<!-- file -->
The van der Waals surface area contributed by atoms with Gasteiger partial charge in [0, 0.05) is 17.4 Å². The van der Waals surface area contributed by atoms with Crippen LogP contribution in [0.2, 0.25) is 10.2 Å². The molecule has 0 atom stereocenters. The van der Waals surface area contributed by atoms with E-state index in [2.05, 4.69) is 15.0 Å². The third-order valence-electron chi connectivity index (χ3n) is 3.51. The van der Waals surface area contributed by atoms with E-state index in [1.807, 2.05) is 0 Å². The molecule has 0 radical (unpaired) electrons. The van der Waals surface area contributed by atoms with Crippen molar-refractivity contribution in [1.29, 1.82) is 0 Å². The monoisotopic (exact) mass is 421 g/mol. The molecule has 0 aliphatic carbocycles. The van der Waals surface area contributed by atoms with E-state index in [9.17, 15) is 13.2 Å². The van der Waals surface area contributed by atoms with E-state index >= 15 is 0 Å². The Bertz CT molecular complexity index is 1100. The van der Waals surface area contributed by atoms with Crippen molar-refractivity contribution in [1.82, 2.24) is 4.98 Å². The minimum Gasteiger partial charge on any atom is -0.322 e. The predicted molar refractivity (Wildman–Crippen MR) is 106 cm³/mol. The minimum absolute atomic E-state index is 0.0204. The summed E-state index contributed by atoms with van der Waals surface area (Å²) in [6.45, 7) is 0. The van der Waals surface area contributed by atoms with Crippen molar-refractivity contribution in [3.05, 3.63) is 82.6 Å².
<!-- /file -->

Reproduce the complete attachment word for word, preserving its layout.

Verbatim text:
The van der Waals surface area contributed by atoms with Gasteiger partial charge in [0, 0.05) is 17.4 Å². The van der Waals surface area contributed by atoms with Crippen LogP contribution in [0.2, 0.25) is 10.2 Å². The molecule has 0 atom stereocenters. The van der Waals surface area contributed by atoms with E-state index in [2.05, 4.69) is 15.0 Å². The third-order valence-electron chi connectivity index (χ3n) is 3.51. The van der Waals surface area contributed by atoms with E-state index in [1.807, 2.05) is 0 Å². The molecule has 0 radical (unpaired) electrons. The van der Waals surface area contributed by atoms with Crippen molar-refractivity contribution in [1.29, 1.82) is 0 Å². The monoisotopic (exact) mass is 421 g/mol. The molecule has 0 aliphatic carbocycles. The van der Waals surface area contributed by atoms with E-state index in [9.17, 15) is 13.2 Å². The van der Waals surface area contributed by atoms with E-state index >= 15 is 0 Å². The Bertz CT molecular complexity index is 1100. The van der Waals surface area contributed by atoms with Crippen molar-refractivity contribution in [1.82, 2.24) is 4.98 Å². The minimum Gasteiger partial charge on any atom is -0.322 e. The predicted molar refractivity (Wildman–Crippen MR) is 106 cm³/mol. The minimum absolute atomic E-state index is 0.0204. The summed E-state index contributed by atoms with van der Waals surface area (Å²) in [6.45, 7) is 0. The van der Waals surface area contributed by atoms with Crippen molar-refractivity contribution in [3.05, 3.63) is 82.6 Å².